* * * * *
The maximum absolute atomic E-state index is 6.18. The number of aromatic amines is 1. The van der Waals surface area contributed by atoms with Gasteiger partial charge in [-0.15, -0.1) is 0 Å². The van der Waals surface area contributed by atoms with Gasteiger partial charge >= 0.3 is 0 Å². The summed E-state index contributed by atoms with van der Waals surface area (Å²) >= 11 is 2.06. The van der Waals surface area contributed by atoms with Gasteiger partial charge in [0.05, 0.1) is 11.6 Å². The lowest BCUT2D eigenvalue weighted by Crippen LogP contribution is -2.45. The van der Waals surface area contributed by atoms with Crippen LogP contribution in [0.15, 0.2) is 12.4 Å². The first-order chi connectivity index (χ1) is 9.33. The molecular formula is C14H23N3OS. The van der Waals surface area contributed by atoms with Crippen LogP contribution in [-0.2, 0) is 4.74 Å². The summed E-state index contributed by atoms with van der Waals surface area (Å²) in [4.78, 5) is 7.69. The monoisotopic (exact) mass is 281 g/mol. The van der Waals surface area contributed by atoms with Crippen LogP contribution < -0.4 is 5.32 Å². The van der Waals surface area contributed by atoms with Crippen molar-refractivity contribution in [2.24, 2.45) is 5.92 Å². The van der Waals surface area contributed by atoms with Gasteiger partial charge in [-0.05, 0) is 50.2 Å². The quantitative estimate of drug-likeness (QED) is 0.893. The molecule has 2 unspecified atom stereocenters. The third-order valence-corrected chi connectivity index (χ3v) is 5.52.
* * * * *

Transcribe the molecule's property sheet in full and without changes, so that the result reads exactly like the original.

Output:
The maximum absolute atomic E-state index is 6.18. The number of aromatic amines is 1. The van der Waals surface area contributed by atoms with Gasteiger partial charge in [-0.15, -0.1) is 0 Å². The van der Waals surface area contributed by atoms with Gasteiger partial charge >= 0.3 is 0 Å². The summed E-state index contributed by atoms with van der Waals surface area (Å²) >= 11 is 2.06. The van der Waals surface area contributed by atoms with Gasteiger partial charge in [0.05, 0.1) is 11.6 Å². The lowest BCUT2D eigenvalue weighted by Crippen LogP contribution is -2.45. The van der Waals surface area contributed by atoms with Crippen LogP contribution in [0.15, 0.2) is 12.4 Å². The first-order chi connectivity index (χ1) is 9.33. The molecular formula is C14H23N3OS. The van der Waals surface area contributed by atoms with Crippen LogP contribution in [-0.2, 0) is 4.74 Å². The summed E-state index contributed by atoms with van der Waals surface area (Å²) in [4.78, 5) is 7.69. The monoisotopic (exact) mass is 281 g/mol. The van der Waals surface area contributed by atoms with Crippen LogP contribution < -0.4 is 5.32 Å². The van der Waals surface area contributed by atoms with Crippen molar-refractivity contribution in [2.24, 2.45) is 5.92 Å². The van der Waals surface area contributed by atoms with Gasteiger partial charge in [-0.05, 0) is 50.2 Å². The quantitative estimate of drug-likeness (QED) is 0.893. The molecule has 2 unspecified atom stereocenters. The third-order valence-corrected chi connectivity index (χ3v) is 5.52.